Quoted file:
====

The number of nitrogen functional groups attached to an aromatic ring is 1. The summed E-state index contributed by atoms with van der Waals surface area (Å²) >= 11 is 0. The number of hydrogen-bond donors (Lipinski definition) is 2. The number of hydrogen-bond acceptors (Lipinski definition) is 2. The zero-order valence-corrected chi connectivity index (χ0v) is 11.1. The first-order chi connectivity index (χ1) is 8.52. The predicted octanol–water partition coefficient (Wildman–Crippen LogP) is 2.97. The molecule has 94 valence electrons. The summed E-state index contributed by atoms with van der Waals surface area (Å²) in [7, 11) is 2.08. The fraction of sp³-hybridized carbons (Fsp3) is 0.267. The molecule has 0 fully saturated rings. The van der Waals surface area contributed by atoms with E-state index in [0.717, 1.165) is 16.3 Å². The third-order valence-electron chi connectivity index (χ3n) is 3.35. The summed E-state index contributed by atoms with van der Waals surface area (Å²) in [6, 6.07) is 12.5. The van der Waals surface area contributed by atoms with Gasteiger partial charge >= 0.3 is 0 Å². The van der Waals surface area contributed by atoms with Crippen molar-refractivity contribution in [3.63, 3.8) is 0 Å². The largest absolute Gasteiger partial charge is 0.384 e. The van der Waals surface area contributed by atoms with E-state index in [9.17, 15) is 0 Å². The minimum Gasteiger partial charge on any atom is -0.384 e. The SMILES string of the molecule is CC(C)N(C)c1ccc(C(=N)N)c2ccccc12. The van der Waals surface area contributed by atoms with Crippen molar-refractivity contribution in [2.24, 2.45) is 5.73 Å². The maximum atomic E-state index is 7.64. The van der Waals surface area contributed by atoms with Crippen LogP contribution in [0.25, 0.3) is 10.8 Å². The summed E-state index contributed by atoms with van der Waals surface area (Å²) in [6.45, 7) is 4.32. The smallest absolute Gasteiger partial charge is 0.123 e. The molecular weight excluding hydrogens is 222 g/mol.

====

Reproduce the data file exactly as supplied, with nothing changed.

The number of nitrogen functional groups attached to an aromatic ring is 1. The summed E-state index contributed by atoms with van der Waals surface area (Å²) >= 11 is 0. The number of hydrogen-bond donors (Lipinski definition) is 2. The number of hydrogen-bond acceptors (Lipinski definition) is 2. The zero-order valence-corrected chi connectivity index (χ0v) is 11.1. The first-order chi connectivity index (χ1) is 8.52. The predicted octanol–water partition coefficient (Wildman–Crippen LogP) is 2.97. The molecule has 94 valence electrons. The summed E-state index contributed by atoms with van der Waals surface area (Å²) in [7, 11) is 2.08. The fraction of sp³-hybridized carbons (Fsp3) is 0.267. The molecule has 0 fully saturated rings. The van der Waals surface area contributed by atoms with E-state index in [0.717, 1.165) is 16.3 Å². The third-order valence-electron chi connectivity index (χ3n) is 3.35. The summed E-state index contributed by atoms with van der Waals surface area (Å²) in [6, 6.07) is 12.5. The van der Waals surface area contributed by atoms with Gasteiger partial charge >= 0.3 is 0 Å². The van der Waals surface area contributed by atoms with Crippen molar-refractivity contribution in [3.63, 3.8) is 0 Å². The largest absolute Gasteiger partial charge is 0.384 e. The van der Waals surface area contributed by atoms with E-state index in [9.17, 15) is 0 Å². The minimum Gasteiger partial charge on any atom is -0.384 e. The SMILES string of the molecule is CC(C)N(C)c1ccc(C(=N)N)c2ccccc12. The van der Waals surface area contributed by atoms with Crippen molar-refractivity contribution in [2.24, 2.45) is 5.73 Å². The maximum atomic E-state index is 7.64. The van der Waals surface area contributed by atoms with Crippen LogP contribution in [0.25, 0.3) is 10.8 Å². The summed E-state index contributed by atoms with van der Waals surface area (Å²) in [6.45, 7) is 4.32. The smallest absolute Gasteiger partial charge is 0.123 e. The molecular weight excluding hydrogens is 222 g/mol.